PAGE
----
By DAVID GREEN
When writer Joshua Prager was about to turn 44, he looked forward to the event because he knew it would be a fulfilling year. That's what he read in a book.
It wasn't a book about aging or a sociological study. It was from Normal Mailer's non-fiction novel called "The Armies of the Night."
"He felt his own age, 44, felt as if he were a solid embodiment of bone, muscle, heart, mind, and sentiment to be a man, as if he had arrived."
That was good enough for Prager. He's collected literary quotes pertaining to age and assembled them into a book called "One Hundred Years."
Prager recently talked about his book on a TED Talk radio program and spoke about how everyone, everywhere, experiences similar patterns as they grow up. It follows the same great and inescapable sequence, he said.
Prager's talk started off with a quote by Robert Penn Warren from "Blackberry Winter" about a nine year old.
"When you are nine years old, what you remember seems forever, for you remember everything and everything is important and stands big and full and fills up Time and is so solid that you can walk around it and around it like a tree and look at it."
That seems apt for a fourth-grader.
Prager took Jean-Jacques Rousseau's words from "émile" for 16.
“At sixteen, the adolescent knows about suffering because he himself has suffered, but he barely knows that other beings also suffer.”
Poet Arthur Rimbaud wrote in 1870, "No one is serious at seventeen when lindens line the promenade."
Thirty is one of those iconic ages like 16 and 21. F. Scott Fitzgerald gave a bleak outlook: "Thirty, the promise of a decade of loneliness, a thinning list of single men to know, a thinning briefcase of enthusiasm, of thinning hair."
Fortunately, Prager didn't let it stand there. He adds a quote from Thomas Mann's book "Joseph and His Brothers."
“At thirty a man steps out of the darkness and wasteland of preparation into active life. It is the time to show oneself, the time of fulfillment.”
The book shows turning points in life and gives readers the opportunity to learn about themselves from people who have already been there.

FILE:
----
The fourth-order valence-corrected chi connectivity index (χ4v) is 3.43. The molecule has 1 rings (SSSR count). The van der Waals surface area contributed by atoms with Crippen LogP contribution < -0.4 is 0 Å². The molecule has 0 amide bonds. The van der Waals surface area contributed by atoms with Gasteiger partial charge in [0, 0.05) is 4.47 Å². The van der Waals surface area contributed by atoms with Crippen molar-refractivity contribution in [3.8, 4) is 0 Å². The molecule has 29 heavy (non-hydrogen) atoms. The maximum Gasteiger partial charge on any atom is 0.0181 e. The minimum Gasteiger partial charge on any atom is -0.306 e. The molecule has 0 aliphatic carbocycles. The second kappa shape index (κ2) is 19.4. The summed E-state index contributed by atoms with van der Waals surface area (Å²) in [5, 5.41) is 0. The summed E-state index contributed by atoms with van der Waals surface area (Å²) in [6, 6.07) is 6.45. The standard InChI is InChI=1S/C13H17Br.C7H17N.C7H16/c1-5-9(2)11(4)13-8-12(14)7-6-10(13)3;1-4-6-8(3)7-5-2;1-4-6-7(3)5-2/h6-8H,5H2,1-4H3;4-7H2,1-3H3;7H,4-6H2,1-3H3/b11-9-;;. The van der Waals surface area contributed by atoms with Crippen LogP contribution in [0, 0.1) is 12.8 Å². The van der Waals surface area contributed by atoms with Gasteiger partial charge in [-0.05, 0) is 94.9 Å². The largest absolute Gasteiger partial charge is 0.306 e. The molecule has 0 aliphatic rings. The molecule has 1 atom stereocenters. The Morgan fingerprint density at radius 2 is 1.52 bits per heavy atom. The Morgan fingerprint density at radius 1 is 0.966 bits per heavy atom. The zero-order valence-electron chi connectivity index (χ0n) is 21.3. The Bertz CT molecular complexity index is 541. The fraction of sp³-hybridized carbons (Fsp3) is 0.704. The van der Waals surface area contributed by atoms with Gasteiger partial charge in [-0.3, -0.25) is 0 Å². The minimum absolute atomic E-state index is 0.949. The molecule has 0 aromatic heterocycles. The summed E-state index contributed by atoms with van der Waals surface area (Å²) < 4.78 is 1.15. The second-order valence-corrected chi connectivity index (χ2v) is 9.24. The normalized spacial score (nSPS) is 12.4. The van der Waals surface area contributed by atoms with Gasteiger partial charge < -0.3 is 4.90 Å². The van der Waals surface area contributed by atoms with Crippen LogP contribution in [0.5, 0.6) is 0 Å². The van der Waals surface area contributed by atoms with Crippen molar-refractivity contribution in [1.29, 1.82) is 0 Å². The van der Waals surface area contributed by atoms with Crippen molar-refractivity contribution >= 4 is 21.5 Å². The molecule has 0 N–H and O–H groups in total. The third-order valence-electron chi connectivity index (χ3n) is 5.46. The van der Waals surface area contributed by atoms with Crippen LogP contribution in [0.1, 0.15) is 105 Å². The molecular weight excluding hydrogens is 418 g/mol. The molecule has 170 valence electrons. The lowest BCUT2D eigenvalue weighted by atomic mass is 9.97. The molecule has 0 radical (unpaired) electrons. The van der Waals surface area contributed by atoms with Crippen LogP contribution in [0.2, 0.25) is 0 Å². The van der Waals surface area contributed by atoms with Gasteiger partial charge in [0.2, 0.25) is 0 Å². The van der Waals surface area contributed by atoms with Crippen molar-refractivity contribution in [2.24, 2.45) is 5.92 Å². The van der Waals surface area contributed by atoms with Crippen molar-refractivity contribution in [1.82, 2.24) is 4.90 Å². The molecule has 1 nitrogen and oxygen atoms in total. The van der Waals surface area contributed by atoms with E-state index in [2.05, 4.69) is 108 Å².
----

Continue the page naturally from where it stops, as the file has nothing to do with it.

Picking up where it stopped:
Prager talks about the shared patterns this way: "the wonders and confinement of childhood; the emancipation and frustrations of adolescence; the empowerment and millstones of adulthood; the recognitions and resignations of old age."
The host of the TED Talk program, Guy Raz, asked about his own age and didn't really like the results: "When we are 41, we all think it would be nice to make a fresh start. It's the kind of thing we laugh at when we're 42." That was from V.S. Naipaul's story "Guerrillas."
Forty-one. That must have been the year I almost applied for a public relations job at Northern Michigan University—the fresh start that I sought—although I don't recall laughing about it later.
Prager notes that each beginning decade is felt like a slap in the face, but then acceptance comes in the middle before it's disrupted once again by the new decade.
For example, Fyodor Dostoyevsky wrote in "The Idiot" about the age of 55, calling it a "flowering time of existence when the real enjoyment of life begins."
And then there's 65, an age of particular interest to me. Doris Lessing wrote in "Love Again," "She found herself at sixty-five telling younger friends that there was nothing to getting old, quite pleasurable really, for if this or that good took itself off, then all kinds of pleasures unsuspected by the young presented themselves, and one often found oneself wondering what the next surprise would be."
Well said, Doris.
Life is a series of tipping points and so many of them are apparent in retrospect. But the challenge, Prager says, is to live enough in the here and now so that you can almost notice the tipping points as they happen.
Prager quotes Turkish poet Nazim Hikmet whose words touch on every year of the hundred. Hikmet remind you to appreciate something you might be taking for granted: "You know that living is the most real, the most beautiful thing."